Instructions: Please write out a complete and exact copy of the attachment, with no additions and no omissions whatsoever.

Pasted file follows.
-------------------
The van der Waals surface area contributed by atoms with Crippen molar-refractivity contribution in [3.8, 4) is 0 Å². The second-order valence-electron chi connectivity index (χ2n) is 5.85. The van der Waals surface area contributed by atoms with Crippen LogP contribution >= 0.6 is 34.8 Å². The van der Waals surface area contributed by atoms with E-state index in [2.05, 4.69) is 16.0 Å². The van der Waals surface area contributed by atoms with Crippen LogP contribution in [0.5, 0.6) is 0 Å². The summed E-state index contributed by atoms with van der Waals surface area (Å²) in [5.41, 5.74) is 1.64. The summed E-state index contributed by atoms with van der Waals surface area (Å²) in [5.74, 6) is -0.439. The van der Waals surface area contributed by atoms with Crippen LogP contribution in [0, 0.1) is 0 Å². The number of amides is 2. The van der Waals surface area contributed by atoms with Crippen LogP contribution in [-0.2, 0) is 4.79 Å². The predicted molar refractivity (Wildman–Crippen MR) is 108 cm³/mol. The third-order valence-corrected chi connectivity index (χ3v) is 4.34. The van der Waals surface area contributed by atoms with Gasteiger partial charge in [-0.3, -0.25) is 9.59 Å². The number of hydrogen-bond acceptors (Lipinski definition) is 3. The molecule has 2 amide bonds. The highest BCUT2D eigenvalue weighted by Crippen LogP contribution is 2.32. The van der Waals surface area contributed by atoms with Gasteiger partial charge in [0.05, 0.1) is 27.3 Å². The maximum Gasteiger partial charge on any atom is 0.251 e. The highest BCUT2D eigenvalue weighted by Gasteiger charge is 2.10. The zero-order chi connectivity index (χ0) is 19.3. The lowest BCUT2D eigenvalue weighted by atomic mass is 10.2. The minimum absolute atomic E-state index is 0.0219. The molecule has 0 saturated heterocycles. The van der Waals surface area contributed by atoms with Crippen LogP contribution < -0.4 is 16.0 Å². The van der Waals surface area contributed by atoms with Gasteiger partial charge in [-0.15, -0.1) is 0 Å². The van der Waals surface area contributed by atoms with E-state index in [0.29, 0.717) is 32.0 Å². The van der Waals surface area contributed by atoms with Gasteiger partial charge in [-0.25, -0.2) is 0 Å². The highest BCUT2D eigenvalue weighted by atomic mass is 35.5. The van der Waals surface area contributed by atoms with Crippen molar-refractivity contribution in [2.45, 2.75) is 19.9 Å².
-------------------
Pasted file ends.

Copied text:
The van der Waals surface area contributed by atoms with Crippen molar-refractivity contribution in [3.8, 4) is 0 Å². The second-order valence-electron chi connectivity index (χ2n) is 5.85. The van der Waals surface area contributed by atoms with Crippen LogP contribution >= 0.6 is 34.8 Å². The van der Waals surface area contributed by atoms with E-state index in [2.05, 4.69) is 16.0 Å². The van der Waals surface area contributed by atoms with Crippen LogP contribution in [0.5, 0.6) is 0 Å². The summed E-state index contributed by atoms with van der Waals surface area (Å²) in [5.41, 5.74) is 1.64. The summed E-state index contributed by atoms with van der Waals surface area (Å²) in [5.74, 6) is -0.439. The van der Waals surface area contributed by atoms with Crippen LogP contribution in [0, 0.1) is 0 Å². The number of amides is 2. The van der Waals surface area contributed by atoms with Crippen LogP contribution in [-0.2, 0) is 4.79 Å². The predicted molar refractivity (Wildman–Crippen MR) is 108 cm³/mol. The third-order valence-corrected chi connectivity index (χ3v) is 4.34. The van der Waals surface area contributed by atoms with Gasteiger partial charge in [-0.3, -0.25) is 9.59 Å². The number of hydrogen-bond acceptors (Lipinski definition) is 3. The molecule has 2 amide bonds. The highest BCUT2D eigenvalue weighted by Crippen LogP contribution is 2.32. The van der Waals surface area contributed by atoms with Gasteiger partial charge in [0.05, 0.1) is 27.3 Å². The maximum Gasteiger partial charge on any atom is 0.251 e. The highest BCUT2D eigenvalue weighted by Gasteiger charge is 2.10. The zero-order chi connectivity index (χ0) is 19.3. The lowest BCUT2D eigenvalue weighted by atomic mass is 10.2. The minimum absolute atomic E-state index is 0.0219. The molecule has 0 saturated heterocycles. The van der Waals surface area contributed by atoms with Crippen LogP contribution < -0.4 is 16.0 Å². The van der Waals surface area contributed by atoms with Gasteiger partial charge in [-0.15, -0.1) is 0 Å². The van der Waals surface area contributed by atoms with E-state index in [0.29, 0.717) is 32.0 Å². The van der Waals surface area contributed by atoms with Gasteiger partial charge in [-0.25, -0.2) is 0 Å². The highest BCUT2D eigenvalue weighted by atomic mass is 35.5. The van der Waals surface area contributed by atoms with Crippen molar-refractivity contribution in [2.45, 2.75) is 19.9 Å².